Stoats Jackson

    tweets: "The Pope vote can take days, weeks, or in one case 2 years. So don't stay up late waiting for the result"


    What is the experience of a conclave for the cardinals taking part? Cardinal Cormac Murphy-O'Connor, Archbishop Emeritus of Westminster, wrote this account for BBC News.


    If you're on Twitter, you can find the latest updates by following @BBCBreaking, as well as subscribing to tweets from the BBC's team in Rome on this Twitter list.

    St Peter's Square

    While the cardinals get down to business inside, the view from above St Peter's Square shows a rainy Vatican City.


    Following Twitter will not be an option for the cardinals. Jamming devices in the Sistine Chapel should block all electronic communication and anyone tweeting would in any case risk being excommunicated.

    Eric Jones, UK,

    texts: "Why is the election of the new Pope done in strict secrecy? This practice only makes the Church look like a 'closed' organisation. If they were 'open' it may help the Church to connect more with people."


    This is the moment the doors were shut on the outside world - watched by the faithful in St Peter's Square sheltering under umbrellas.

    People watch on a video monitor in St. Peter"s Square as Monsignor Guido Marini, master of liturgical ceremonies, closes the double doors to the Sistine Chapel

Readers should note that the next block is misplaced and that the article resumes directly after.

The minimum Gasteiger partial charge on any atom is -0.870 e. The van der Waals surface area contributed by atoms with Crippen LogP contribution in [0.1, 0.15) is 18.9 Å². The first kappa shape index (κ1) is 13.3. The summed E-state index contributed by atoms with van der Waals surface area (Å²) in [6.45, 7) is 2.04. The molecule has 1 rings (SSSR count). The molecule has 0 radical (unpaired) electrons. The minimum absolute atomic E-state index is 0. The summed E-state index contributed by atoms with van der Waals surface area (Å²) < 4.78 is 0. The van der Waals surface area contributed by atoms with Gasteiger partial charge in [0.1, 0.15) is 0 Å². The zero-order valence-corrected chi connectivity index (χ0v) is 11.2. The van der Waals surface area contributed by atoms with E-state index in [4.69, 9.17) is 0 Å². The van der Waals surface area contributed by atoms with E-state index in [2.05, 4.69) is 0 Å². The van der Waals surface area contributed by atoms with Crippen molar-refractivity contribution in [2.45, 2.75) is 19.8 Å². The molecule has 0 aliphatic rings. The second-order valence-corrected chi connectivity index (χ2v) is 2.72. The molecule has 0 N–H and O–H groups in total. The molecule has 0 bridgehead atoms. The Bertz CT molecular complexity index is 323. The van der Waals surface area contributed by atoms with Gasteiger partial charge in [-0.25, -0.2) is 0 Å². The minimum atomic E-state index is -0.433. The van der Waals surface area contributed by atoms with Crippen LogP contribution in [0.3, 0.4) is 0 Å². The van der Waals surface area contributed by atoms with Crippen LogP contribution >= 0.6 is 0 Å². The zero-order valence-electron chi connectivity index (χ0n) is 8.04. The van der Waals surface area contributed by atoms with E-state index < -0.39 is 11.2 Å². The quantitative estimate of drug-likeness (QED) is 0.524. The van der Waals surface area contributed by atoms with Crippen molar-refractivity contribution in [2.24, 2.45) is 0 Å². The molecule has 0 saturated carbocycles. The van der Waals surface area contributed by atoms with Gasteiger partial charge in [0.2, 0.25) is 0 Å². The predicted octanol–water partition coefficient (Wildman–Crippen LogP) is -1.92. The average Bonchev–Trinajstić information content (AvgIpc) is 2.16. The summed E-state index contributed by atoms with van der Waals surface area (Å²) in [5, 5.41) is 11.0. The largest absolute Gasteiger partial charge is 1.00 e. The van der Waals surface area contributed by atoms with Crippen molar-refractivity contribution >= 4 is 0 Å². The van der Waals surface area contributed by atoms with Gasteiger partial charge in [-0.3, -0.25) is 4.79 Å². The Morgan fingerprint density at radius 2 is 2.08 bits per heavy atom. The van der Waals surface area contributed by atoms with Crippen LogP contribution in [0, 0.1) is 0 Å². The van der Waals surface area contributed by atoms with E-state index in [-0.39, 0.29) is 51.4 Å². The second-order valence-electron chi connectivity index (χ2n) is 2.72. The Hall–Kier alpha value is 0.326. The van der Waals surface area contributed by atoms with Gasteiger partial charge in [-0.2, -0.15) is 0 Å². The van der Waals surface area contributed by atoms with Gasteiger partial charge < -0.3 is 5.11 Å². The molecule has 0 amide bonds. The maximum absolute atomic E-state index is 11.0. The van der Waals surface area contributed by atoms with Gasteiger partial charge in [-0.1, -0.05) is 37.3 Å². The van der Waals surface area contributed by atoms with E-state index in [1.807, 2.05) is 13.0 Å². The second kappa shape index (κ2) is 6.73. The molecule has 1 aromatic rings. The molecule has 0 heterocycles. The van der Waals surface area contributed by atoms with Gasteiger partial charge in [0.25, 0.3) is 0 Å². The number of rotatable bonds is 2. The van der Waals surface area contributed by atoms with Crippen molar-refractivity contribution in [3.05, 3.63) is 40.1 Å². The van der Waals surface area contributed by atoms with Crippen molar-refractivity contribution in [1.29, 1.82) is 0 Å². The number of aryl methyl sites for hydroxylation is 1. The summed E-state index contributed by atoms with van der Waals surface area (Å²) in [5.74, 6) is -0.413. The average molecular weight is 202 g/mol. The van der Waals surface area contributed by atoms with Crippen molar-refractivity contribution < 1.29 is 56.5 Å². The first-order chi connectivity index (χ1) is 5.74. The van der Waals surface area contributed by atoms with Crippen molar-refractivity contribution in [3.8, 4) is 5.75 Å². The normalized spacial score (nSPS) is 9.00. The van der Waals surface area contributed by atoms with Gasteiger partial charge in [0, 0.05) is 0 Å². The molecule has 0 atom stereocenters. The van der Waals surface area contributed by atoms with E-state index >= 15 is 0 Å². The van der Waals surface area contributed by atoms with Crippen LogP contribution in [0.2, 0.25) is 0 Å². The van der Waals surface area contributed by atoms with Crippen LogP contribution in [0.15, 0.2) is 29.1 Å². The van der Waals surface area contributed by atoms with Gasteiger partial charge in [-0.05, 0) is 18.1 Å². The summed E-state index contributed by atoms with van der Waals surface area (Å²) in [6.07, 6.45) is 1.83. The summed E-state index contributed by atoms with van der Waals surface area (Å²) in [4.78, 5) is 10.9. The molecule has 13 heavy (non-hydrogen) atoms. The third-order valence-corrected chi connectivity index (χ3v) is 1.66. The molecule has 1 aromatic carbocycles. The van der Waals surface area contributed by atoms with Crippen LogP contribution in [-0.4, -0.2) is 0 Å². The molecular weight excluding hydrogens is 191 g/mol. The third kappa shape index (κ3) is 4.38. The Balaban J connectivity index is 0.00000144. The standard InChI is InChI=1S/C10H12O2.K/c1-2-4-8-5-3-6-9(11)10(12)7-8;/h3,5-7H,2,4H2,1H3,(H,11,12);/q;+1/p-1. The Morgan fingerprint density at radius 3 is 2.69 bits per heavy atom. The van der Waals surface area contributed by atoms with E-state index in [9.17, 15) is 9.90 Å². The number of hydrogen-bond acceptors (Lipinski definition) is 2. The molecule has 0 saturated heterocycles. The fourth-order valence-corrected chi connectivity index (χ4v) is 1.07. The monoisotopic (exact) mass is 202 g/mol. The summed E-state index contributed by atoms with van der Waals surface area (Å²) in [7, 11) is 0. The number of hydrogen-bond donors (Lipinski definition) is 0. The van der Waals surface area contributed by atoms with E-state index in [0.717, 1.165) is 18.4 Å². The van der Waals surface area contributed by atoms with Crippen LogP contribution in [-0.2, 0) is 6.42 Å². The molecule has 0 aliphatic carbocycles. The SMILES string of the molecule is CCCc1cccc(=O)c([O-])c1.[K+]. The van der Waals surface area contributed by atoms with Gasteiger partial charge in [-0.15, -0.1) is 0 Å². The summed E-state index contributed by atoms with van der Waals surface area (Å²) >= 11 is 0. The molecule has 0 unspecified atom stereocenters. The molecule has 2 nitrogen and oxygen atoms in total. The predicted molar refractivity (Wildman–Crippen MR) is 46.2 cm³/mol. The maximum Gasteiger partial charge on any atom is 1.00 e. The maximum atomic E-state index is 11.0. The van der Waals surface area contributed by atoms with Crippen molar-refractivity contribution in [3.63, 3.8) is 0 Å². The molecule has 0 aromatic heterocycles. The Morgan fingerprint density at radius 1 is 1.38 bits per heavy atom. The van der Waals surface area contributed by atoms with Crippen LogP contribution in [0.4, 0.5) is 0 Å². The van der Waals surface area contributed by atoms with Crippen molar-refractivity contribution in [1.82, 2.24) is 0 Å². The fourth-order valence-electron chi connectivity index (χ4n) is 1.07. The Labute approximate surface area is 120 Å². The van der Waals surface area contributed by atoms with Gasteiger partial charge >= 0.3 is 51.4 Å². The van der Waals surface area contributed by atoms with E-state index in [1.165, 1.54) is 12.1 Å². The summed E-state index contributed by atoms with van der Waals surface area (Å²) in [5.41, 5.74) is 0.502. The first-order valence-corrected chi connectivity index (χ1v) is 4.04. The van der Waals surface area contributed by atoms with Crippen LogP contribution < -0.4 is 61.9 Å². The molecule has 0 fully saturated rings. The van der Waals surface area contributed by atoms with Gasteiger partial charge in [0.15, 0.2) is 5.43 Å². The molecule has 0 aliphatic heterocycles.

Samuel, London, UK,

    emails: "I think Cardinal Angelo Scola should emerge and lead this great religion. He has the great intelligence but most important of all the guidance from God."

    Ma Remi Javinez, Bahrain,

    emails: "I like Luis Antonio Tagle of the Philippines. With good education and good leadership. I think it's Asia's time. Besides, he represented the largest number of Catholics in Asia."

    Megan, UK,

    emails: "Beautiful ceremonial - does anyone know why there's one cardinal in all red instead of the choir robes worn by everyone else, and one in a black gown?"

    Cardinal Baselois Cleemis Thottunkal arrives for the final congregation before cardinals enter the conclave to vote for a new pope, on March 11

    The cardinal wearing black is Baselios Cleemis Thottunkal, Major Archbishop and Catholicos of the Syro-Malankara Catholic Church, who is the youngest cardinal at the conclave, at the age of 53, according to the Associated Press.